By Paul Reilly

“You boil things down to the most fundamental truth…and then reason up from there.”

— Elon Musk on First Principles Interview

In this interview, Musk explains how to use the concept of first principles to make decisions. First principles are underlying concepts or beliefs on which a theory, system, or method is based.

First principles are fundamental truths that provide a decision-making foundation. They force you to challenge conflicting assumptions and lead to new possibilities. First principles enable you to create something revolutionary versus another iteration of something already created.

So, what is the first principle of selling? CUSTOMERS WANT VALUE.

Whether in a corporate boardroom or an open-air market, customers want value. Whether it’s our past, present, or into the future, customers want value. Accepting this first principle leads to greater possibilities. Accepting this first principle also leads to better questions that challenge your assumptions. Questions like, “What is value?” and “Who determines value?”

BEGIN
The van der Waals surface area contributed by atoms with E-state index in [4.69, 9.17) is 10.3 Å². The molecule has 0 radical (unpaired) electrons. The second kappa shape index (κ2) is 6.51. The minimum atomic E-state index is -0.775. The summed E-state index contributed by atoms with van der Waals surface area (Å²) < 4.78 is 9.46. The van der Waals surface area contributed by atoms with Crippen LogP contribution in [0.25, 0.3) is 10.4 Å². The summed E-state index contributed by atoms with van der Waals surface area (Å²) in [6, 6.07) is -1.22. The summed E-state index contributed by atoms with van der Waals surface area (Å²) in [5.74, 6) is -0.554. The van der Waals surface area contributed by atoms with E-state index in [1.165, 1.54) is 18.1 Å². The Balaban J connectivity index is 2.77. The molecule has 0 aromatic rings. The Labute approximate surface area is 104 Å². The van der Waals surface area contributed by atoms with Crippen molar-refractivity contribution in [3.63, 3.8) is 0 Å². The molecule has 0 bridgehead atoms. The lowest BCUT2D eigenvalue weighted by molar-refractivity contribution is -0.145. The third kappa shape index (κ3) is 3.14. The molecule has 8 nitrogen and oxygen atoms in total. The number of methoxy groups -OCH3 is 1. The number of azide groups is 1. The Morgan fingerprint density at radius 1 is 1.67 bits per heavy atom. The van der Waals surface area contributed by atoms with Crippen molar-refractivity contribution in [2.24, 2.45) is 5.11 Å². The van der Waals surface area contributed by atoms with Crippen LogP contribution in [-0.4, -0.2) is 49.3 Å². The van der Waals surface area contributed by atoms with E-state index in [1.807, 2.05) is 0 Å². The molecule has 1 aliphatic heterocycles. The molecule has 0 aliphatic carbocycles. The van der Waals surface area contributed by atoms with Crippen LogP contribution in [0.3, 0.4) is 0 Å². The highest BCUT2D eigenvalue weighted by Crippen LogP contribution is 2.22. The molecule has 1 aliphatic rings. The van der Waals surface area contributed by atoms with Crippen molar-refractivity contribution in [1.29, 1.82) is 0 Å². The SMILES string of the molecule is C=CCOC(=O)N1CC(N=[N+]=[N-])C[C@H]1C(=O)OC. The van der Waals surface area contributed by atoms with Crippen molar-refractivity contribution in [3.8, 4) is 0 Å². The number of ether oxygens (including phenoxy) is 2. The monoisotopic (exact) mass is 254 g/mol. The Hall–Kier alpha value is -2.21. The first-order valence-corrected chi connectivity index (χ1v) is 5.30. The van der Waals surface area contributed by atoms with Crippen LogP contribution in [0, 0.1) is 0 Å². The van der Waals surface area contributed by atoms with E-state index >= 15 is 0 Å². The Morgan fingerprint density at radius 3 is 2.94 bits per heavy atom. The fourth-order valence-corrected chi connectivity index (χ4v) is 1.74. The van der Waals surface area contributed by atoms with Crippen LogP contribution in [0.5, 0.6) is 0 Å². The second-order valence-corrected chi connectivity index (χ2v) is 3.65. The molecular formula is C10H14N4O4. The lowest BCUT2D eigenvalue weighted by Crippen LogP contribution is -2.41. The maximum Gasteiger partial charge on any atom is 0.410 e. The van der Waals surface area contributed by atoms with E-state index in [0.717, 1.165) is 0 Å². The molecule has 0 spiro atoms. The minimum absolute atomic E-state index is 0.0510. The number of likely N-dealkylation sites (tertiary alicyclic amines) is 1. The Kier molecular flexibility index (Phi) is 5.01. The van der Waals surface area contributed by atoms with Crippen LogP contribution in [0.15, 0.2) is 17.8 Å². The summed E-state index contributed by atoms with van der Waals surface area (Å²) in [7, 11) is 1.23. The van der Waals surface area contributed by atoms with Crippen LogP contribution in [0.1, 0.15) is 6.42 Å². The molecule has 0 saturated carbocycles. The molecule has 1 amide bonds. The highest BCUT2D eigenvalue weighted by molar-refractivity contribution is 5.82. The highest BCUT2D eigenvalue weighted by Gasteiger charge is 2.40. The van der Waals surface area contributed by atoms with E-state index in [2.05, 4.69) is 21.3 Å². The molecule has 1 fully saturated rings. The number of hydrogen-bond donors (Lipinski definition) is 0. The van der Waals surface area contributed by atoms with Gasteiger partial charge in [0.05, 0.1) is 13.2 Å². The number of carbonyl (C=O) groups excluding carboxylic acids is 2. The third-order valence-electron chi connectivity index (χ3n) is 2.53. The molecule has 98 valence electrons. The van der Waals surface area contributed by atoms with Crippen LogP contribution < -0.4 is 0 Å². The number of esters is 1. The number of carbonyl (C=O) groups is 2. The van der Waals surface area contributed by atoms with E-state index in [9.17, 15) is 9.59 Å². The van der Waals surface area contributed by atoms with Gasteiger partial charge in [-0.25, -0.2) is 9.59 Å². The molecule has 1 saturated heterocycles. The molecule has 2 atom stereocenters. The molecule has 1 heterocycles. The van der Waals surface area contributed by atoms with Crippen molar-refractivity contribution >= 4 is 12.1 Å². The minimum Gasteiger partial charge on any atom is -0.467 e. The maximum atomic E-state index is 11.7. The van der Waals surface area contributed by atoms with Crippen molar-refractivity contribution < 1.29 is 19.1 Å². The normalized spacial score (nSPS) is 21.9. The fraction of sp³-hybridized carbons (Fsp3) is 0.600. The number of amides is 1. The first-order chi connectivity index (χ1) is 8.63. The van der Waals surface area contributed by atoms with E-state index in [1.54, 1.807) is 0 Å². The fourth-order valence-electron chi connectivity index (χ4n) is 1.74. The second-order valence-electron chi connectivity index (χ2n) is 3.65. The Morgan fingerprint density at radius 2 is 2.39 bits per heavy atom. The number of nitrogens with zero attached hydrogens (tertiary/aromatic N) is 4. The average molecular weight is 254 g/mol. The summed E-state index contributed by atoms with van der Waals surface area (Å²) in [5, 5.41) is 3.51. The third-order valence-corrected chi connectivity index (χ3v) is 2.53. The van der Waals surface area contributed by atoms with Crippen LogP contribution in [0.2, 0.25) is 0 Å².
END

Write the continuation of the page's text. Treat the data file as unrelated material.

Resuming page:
Value is a comparison of what someone sacrifices to what they gain. If the gain is greater than the sacrifice, it’s value. Value is an outcome that buyers gain. It’s experiential and emotional. Regardless of the current economic uncertainty, customers still want value.

The customer defines value, and their definition of value is the only one that matters. Customers don’t care how you define value; they care about their definition of value. Too many sellers tell the customer what value is versus understanding how the customer defines value. Understanding your customer’s definition of value requires deep listening and an insatiable curiosity. Explore your customer’s business with a desire to understand what they care about and what they are trying to achieve.

Embracing the first principle—customers want value—creates a new mindset. This mindset prepares you to manage price objections. When the customer says, “Your price is too high,” do not toil over how much to discount. Instead, you tell yourself, “This customer wants more value.” This first principle provides the foundation to guide your selling effort. Embracing this first principle reveals new ways to create value. This first principle frees your mind to explore new opportunities to create value.

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